In the null model configurations NM1 and NM2, the expected frequency of double substitutions, in the absence of simultaneous double mutations, can be estimated by the product of the frequencies of single synonymous substitutions. Because both single substitutions are synonymous, the effect of their order is assumed to be minimal. Thus, the estimated contribution of simultaneous double mutations in these combinations is the difference between the observed double substitution frequency and the product of the corresponding single substitutions (Additional file 1: Figure S8A). For 12 of the 634 combinations, the observed double frequency was smaller than the product of the corresponding single substitution frequencies; this is most likely due to noise, and accordingly, these combinations were ignored.

Validation of selection in NS double substitutions

We further estimated an adjusted DF for the NS class of double substitutions by subtracting the estimated double mutation count (DM) from the observed count (b) and comparing the adjusted DF to the NM2 null model with the same base composition changes (Additional file 1: Figure S8). This adjusted DF analysis can only be performed for the NS and the SS class because only in these cases the ancestral and final codons are synonymous, and therefore, a multi-nucleotide mutation that would change the two bases simultaneously would be synonymous and thus expected to be (nearly) neutral. Conversely, multi-nucleotide mutations in the NN and SN combinations will be non-synonymous compared to the ancestral state and therefore are expected to be subject to negative selection. Accordingly, these combinations cannot be analyzed using DM which is estimated for synonymous substitutions that are assumed to be under no or minimal selection.

Statistical tests

Two samples t test and the non-parametric Wilcoxon rank-sum test (U test) were used to compare the DF values between each of the codon double substitution types (SS, SN, NS, NN) and each of the null models (NM1, NM2) and between each of the codon double substitution types and adjacent and non-adjacent double substitutions in non-coding intergenic regions. Alpha level for significance was 0.01.

Paired t test and signed rank test were used to compare between the DF of different codon double substitution types in fast vs. slow evolving genes. Alpha level for significance was 0.01. Fisher’s exact test was used to compare the number of double codon substitutions to the sum of single and double substitutions, to test for significant differences in the DF between a specific codon double substitution and the comparable null model with the same base composition. For example, the codon double substitution GCC➔GTA, which changes the encoded amino acid from A to V, is compared to the null model of two adjacent synonymous substitutions (Fig. 2b) where the first base is G in the second codon position, followed by a synonymous C➔T change in a fourfold degenerate third codon position and by a synonymous C➔A change in the first codon position of the next codon (coding for R). The Benjamini–Hochberg procedure was used to correct for multiple testing, with alpha of 0.05.

Availability of data and materials

All data generated or analyzed during this study are included in this published article and its supplementary information files. Genomic data for bacteria and archaea were obtained from an updated version of the ATGC (Alignable Tight Genome Clusters) database [27]; phylogenetic trees of all species triplets used in this study are shown in Additional file 1: Table S2.

Abbreviations

BST:

Branch-site test

DF:

Double fraction

DAS:

Differences in amino acid similarity

S:

Synonymous

N:

Non-synonymous

SS:

Synonymous intermediate and synonymous final

NS:

Non-synonymous intermediate and synonymous final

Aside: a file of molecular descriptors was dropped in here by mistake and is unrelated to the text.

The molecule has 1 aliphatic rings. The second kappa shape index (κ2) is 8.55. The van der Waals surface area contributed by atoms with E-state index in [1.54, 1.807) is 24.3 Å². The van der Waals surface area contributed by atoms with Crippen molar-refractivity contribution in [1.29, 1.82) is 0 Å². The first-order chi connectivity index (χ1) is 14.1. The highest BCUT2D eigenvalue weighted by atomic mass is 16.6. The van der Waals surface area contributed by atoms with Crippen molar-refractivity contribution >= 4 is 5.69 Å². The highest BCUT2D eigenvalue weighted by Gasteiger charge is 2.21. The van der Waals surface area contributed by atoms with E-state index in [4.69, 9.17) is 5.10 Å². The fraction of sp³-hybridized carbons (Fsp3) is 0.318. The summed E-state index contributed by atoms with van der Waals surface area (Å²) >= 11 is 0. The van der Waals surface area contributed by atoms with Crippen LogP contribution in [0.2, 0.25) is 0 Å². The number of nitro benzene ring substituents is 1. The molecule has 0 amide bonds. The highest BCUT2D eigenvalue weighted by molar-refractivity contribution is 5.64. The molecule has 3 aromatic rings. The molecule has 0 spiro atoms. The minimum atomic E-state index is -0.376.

SN:

Synonymous intermediate and non-synonymous final

NN:

Non-synonymous intermediate and non-synonymous final

ATGC:

Alignable Tight Genome Clusters

NM1:

Synonymous substitution in the 3rd position of a codon followed by another synonymous substitution in the 1st position of the next codon

NM2:

Non-adjacent synonymous substitutions in 3rd codon positions of consecutive codons

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Acknowledgements

The authors thank the Koonin group members for many helpful discussions.

Funding

The authors’ research is supported through the Intramural Research Program of the National Institutes of Health.

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FB, IBR, and EVK designed the research. FB performed the research. FB, IS, and IBR analyzed the results. FB and EVK wrote the manuscript that was read and approved by all authors.

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Correspondence to Eugene V. Koonin.

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Supplementary information

Additional file 1: Table S1.

Comparison of expected NS frequencies under neutrality to observed NM (null model) frequencies. Table S2. Individual comparison of NN codon double substitution. Table S3. Median distances (ds) between ingroup genomes and to the outgroup genome. Figure S1. Comparison of single synonymous (S) and non-synonymous (N) substitution frequencies. Figure S2. Comparison of codon double substitution classes to null models, separately by transitions and transversions. Figure S3. Comparison of codon double substitution classes to non-coding codon-like base triplets, separately by transitions and transversions. Figure S4. Double substitution compared to NM1 or NM2 for particular base combinations of double substitution. Figure S5. DF ratio compared to codon bias ratio in the SS class. Figure S6. Double mutation estimates compared between the null models. Figure S7. Observed double substitution frequencies and DF values compares to the DF denominator frequency. Figure S8. Adjusted DF comparison in the NS class after accounting for double mutations.

Additional file 2.

Inference of the mode of selection for different types of double substitutions.

Additional file 3.

Nucleotide sequence alignments constructed for the inference of ancestral states.

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Belinky, F., Sela, I., Rogozin, I.B. et al. Crossing fitness valleys via double substitutions within codons. BMC Biol 17, 105 (2019). https://doi.org/10.1186/s12915-019-0727-4

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Keywords

  • Natural selection
  • Bacteria
  • Archaea
  • Short-term evolution
  • DNA context
  • Double substitutions